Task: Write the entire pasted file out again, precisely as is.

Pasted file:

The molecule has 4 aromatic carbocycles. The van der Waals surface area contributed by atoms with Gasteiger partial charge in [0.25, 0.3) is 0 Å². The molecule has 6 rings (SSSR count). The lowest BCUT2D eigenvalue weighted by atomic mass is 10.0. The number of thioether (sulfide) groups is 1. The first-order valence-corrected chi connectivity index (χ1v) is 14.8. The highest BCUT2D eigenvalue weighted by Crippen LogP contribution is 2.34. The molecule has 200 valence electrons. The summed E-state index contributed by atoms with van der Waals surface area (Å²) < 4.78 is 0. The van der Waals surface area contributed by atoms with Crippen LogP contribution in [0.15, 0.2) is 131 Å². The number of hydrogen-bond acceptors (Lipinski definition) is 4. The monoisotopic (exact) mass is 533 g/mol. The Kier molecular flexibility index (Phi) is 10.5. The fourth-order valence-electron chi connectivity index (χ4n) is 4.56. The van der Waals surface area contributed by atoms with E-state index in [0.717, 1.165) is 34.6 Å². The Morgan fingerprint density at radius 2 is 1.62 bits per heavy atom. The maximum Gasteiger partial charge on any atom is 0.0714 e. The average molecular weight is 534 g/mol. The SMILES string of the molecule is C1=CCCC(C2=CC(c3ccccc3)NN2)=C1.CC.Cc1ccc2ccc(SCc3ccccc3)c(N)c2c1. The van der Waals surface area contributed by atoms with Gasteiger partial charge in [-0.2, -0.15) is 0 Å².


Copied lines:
The molecule has 4 aromatic carbocycles. The van der Waals surface area contributed by atoms with Gasteiger partial charge in [0.25, 0.3) is 0 Å². The molecule has 6 rings (SSSR count). The lowest BCUT2D eigenvalue weighted by atomic mass is 10.0. The number of thioether (sulfide) groups is 1. The first-order valence-corrected chi connectivity index (χ1v) is 14.8. The highest BCUT2D eigenvalue weighted by Crippen LogP contribution is 2.34. The molecule has 200 valence electrons. The summed E-state index contributed by atoms with van der Waals surface area (Å²) < 4.78 is 0. The van der Waals surface area contributed by atoms with Crippen LogP contribution in [0.15, 0.2) is 131 Å². The number of hydrogen-bond acceptors (Lipinski definition) is 4. The monoisotopic (exact) mass is 533 g/mol. The Kier molecular flexibility index (Phi) is 10.5. The fourth-order valence-electron chi connectivity index (χ4n) is 4.56. The van der Waals surface area contributed by atoms with E-state index in [0.717, 1.165) is 34.6 Å². The Morgan fingerprint density at radius 2 is 1.62 bits per heavy atom. The maximum Gasteiger partial charge on any atom is 0.0714 e. The average molecular weight is 534 g/mol. The SMILES string of the molecule is C1=CCCC(C2=CC(c3ccccc3)NN2)=C1.CC.Cc1ccc2ccc(SCc3ccccc3)c(N)c2c1. The van der Waals surface area contributed by atoms with Gasteiger partial charge in [-0.2, -0.15) is 0 Å².